HILLSBOROUGH, New Hampshire (Reuters) - Republican presidential candidate Mitt Romney returned to his economic message on Friday, highlighting a "bridge to nowhere" rebuilt by stimulus money and warning the U.S. economy could suffer a fiscal crisis like California's if he is not elected in November.
Rising in the polls this week, Romney is eager to follow through by hammering at the White House's handling of the weak economy.
He used the backdrop of a 1860s-era bridge in New Hampshire to illustrate what he called the wasteful government spending of President Barack Obama's $787 billion stimulus plan passed in 2009.
The stone bridge, rebuilt with more than $150,000 of stimulus funds, crosses a river but ends abruptly on one side with an 8-foot (2.4-metre) drop to a grassy field near a Ford dealership.
"This is the absolute 'bridge to nowhere' if there ever was one," Romney told a crowd of supporters. "That's your stimulus dollars at work - a bridge that goes nowhere."
A notorious "bridge to nowhere" that connected the Alaskan mainland with an isolated island became a symbol of congressional pork-barrel projects, spurring public outrage and leading lawmakers last year to impose a temporary ban on earmarks - special-interest projects added to major bills.
Romney, the presumptive Republican nominee, says he would cut spending and put America on the path to a balanced budget if he defeats Obama in the November 6 election. He pointed to the stimulus as an example of the president's failed leadership.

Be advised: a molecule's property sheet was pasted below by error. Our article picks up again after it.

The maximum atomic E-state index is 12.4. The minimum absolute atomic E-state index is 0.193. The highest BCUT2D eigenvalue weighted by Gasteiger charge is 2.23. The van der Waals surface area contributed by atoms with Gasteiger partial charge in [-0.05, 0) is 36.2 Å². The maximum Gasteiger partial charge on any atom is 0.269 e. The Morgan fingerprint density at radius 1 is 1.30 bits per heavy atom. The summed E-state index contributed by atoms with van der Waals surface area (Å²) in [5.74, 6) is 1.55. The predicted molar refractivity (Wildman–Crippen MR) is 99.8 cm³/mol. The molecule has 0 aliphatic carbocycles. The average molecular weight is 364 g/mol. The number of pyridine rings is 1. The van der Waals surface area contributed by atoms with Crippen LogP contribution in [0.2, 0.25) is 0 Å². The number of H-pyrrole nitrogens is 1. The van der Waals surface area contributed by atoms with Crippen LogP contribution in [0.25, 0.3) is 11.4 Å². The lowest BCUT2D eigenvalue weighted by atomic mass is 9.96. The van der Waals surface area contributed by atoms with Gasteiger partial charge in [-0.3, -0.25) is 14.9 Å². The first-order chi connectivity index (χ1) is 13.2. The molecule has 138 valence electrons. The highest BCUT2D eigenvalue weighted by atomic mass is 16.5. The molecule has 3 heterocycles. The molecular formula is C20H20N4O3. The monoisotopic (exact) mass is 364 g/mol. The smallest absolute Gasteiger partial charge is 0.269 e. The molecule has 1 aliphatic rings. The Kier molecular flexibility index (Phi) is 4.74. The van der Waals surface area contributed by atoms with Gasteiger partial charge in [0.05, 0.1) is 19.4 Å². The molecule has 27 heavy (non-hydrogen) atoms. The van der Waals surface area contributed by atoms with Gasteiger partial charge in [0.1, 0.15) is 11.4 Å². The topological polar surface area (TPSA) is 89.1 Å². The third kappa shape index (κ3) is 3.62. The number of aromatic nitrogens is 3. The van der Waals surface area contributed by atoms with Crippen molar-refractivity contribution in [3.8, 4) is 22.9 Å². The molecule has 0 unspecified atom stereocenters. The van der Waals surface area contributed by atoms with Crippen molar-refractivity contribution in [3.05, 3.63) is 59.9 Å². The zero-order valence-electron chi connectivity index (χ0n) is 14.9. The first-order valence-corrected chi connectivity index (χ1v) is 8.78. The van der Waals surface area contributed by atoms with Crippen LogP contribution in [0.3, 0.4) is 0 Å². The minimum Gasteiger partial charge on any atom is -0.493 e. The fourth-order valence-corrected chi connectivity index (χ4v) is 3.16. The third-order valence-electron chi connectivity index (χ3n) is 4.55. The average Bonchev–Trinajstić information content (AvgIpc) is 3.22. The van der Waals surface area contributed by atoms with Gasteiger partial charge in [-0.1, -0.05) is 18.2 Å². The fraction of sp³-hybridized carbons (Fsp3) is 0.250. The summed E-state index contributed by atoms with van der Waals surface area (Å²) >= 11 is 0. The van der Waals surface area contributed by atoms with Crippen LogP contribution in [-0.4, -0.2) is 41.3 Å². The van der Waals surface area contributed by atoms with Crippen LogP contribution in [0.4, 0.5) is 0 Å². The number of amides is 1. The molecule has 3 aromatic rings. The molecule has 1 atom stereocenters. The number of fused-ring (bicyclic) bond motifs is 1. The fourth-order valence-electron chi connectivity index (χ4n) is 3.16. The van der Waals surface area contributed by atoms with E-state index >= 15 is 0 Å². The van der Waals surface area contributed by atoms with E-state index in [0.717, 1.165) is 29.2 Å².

"It is, without question, the largest one-time careless expenditure of government money in American history," he said of the stimulus.
Supporters of the stimulus said it helped prevent the United States from slipping into a economic depression.
After two weeks of a news agenda dominated by gay marriage, bullying accusations, Obama's trip to Afghanistan and controversy over a conservative group's plan to make ads about Obama's controversial ex-pastor, Romney sought to refocus attention on the economy, perceived as Obama's main weakness.
The former Massachusetts governor warned that the U.S. economy faced a huge fiscal hole and high taxes like California's if he is not elected this autumn.
"There are only two ways to go: Like America in the past," Romney said. "Or like California, where they raise taxes higher and higher and higher. They scare away employers ... and they have huge deficits," he said in a telephone town-hall meeting with voters from four swing states.
The comments were a departure for Romney, who usually holds up Europe's economic troubles, not California's $15.7 billion budget gap, as an example of a doom-laden scenario for the American economy.
Romney's poll numbers are rising despite his coming under fire from the Obama campaign this week for cutting blue-collar jobs when he headed the Bain Capital private equity firm.
A Gallup seven-day average rolling survey had Romney ahead on Friday by 1 percentage point at 46 percent
In an effort to look presidential, Romney released his first paid general election television ad on Friday that laid out his agenda for the first day if he is elected.
The video said he would approve the proposed Keystone pipeline from Canada, which Obama put on hold earlier this year, propose "tax cuts and reform that reward job creators" and issue an order to scrap the healthcare law.
The Obama campaign accused Romney of mishandling debt when he was governor of Massachusetts from 2003 to 2007.
"Mitt Romney knows a lot about broken promises - his tenure in Massachusetts was defined by them, especially of the issues of debt, spending and jobs," the campaign said. In 2002, Romney promised he'd use his private sector experience to cut spending and debt, but both increased on his watch and he left Massachusetts with the largest per-capita debt in the nation.".
Helping Romney's rise in the polls in recent weeks have been moves by Republicans to rally round him now that his main opponents for the nomination have dropped out of the race.
Romney spoke by phone to George W. Bush after the former president told ABC News that he supports, the nearest he has come to an endorsement. Romney thanked Bush for his remark, a campaign aide said.
Additional reporting by Sam Youngman; Editing by Peter Cooney